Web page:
It is also necessary to consider the level of exposure to the occurrence of falls to which the subjects are submitted 3636. Wijlhuizen GJ, Chorus AMJ, Hopman-Rock M. The FARE: a new way to express falls risk among older persons including physical activity as a measure of exposure. Prev Med. 2010;50(3):143-7., as well as the type of PA in which the individuals engaged. Therefore, the risk of falls should be expressed by the ratio of the number of falls over 1000 physically active days (e.g., with at least 30 minutes of MVPA) 3636. Wijlhuizen GJ, Chorus AMJ, Hopman-Rock M. The FARE: a new way to express falls risk among older persons including physical activity as a measure of exposure. Prev Med. 2010;50(3):143-7., since, at the onset of postural control problems, the subjects substantially reduce their physical activity level and, consequently, the level of exposure, to avoid the occurrence of falls 3636. Wijlhuizen GJ, Chorus AMJ, Hopman-Rock M. The FARE: a new way to express falls risk among older persons including physical activity as a measure of exposure. Prev Med. 2010;50(3):143-7.), (3737. Etman A, Wijlhuizen GJ, van Heuvelen MJG, Chorus A, Hopman-Rock M. Falls incidence underestimates the risk of fall-related injuries in older age groups: a comparison with the FARE (falls risk by exposure). Age Ageing. 2012; 41(2):190-5.. Previous studies also found that subjects who fell while engaging in usual activities exhibited lower PA and lower functional status than subjects who fell while engaging in risky or unusual activities 3535. Nastasi AJ, Ahuja A, Zipunnikov V, Simonsick EM, Ferrucci L, Schrack JA. Objectively measured physical activity and falls in well-functioning older adults: findings from the baltimore longitudinal study of aging. Am J Phys Med Rehabil. 2018;97(4):255-60.. Another study showed that subjects with fear of falling are less active and adjusted their behavior by reducing exposure 3838. Wijlhuizen GJ, de Jong R, Hopman-Rock M. Older persons afraid of falling reduce physical activity to prevent outdoor falls. Prev Med. 2007;44(3):260-4.. Also, our sample was composed mainly of middle-aged adults, which may partially explain this result.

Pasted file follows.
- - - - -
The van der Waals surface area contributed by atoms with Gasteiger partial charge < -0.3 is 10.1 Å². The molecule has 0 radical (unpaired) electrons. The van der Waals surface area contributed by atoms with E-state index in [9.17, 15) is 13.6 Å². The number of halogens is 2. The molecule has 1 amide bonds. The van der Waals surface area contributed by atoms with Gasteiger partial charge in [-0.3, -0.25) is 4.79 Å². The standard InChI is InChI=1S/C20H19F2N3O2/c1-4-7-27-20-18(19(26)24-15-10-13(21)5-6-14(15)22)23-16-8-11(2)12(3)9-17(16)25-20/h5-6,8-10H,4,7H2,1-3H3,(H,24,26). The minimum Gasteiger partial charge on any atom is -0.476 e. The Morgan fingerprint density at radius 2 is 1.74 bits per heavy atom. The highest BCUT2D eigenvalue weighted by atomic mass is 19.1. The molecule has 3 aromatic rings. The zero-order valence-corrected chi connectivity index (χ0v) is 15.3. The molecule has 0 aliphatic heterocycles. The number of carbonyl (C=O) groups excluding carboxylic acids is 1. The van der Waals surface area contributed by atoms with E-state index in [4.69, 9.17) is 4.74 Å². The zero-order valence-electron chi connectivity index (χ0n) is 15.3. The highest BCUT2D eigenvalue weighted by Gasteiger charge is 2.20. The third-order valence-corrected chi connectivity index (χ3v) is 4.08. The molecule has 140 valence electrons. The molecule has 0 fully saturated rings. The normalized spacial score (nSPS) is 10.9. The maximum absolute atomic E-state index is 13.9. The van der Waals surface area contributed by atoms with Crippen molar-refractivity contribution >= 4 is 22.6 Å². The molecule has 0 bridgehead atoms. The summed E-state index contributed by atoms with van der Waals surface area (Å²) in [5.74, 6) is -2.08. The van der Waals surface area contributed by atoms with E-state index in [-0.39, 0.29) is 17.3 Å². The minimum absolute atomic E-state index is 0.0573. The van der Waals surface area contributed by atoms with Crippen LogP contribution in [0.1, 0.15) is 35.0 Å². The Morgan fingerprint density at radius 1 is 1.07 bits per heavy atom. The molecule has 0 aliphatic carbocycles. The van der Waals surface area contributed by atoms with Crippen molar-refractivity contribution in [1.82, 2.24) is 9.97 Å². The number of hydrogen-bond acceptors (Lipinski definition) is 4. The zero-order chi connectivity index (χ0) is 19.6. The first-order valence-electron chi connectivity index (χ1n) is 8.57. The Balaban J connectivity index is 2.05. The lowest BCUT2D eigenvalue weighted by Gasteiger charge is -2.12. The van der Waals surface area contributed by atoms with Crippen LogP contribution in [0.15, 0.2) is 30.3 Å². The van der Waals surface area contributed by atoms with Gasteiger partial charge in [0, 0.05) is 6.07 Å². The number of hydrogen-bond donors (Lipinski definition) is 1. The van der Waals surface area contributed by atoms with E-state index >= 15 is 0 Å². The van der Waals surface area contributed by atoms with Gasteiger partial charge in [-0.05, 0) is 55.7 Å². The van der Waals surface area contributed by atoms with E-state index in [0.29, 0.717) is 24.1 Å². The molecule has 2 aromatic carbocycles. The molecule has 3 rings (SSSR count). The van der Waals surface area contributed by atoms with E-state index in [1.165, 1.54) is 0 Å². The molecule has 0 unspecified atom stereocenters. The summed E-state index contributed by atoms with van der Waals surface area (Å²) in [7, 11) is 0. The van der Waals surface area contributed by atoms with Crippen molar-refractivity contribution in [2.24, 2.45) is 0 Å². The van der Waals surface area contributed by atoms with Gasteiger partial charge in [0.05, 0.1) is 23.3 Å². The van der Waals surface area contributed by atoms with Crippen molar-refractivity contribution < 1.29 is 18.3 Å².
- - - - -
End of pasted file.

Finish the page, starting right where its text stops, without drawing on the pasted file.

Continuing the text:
Although our hypothesis was not directly confirmed, the influence of SB may occur in association with less MVPA. Previous studies showed that physical inactivity combined with a high SB increases the occurrence of falls and also reduces the time until the next fall in physically inactive subjects 2828. Copeland JL, Esliger DW. Accelerometer assessment of physical activity in active, healthy older adults. J Aging Phys Act. 2009;17(1):17-30.), (3131. Heesch KC, Byles JE, Brown WJ. Prospective association between physical activity and falls in community-dwelling older women. J Epidemiol Community Healh. 2008;62(5):421-6.. Moreover, SB is related to obesity, increased risk of diabetes and hypercholesterolemia, worse mental health, and worse vascular health and bone mineral density 1010. Tremblay MS, Colley RC, Saunders TJ, Healy GN, Owen N. Physiological and health implications of a sedentary lifestyle. Appl Physiol Nutr Metab. 2010;35(6):725-40.. These factors are directly or indirectly related to the increased risk of falling 1010. Tremblay MS, Colley RC, Saunders TJ, Healy GN, Owen N. Physiological and health implications of a sedentary lifestyle. Appl Physiol Nutr Metab. 2010;35(6):725-40..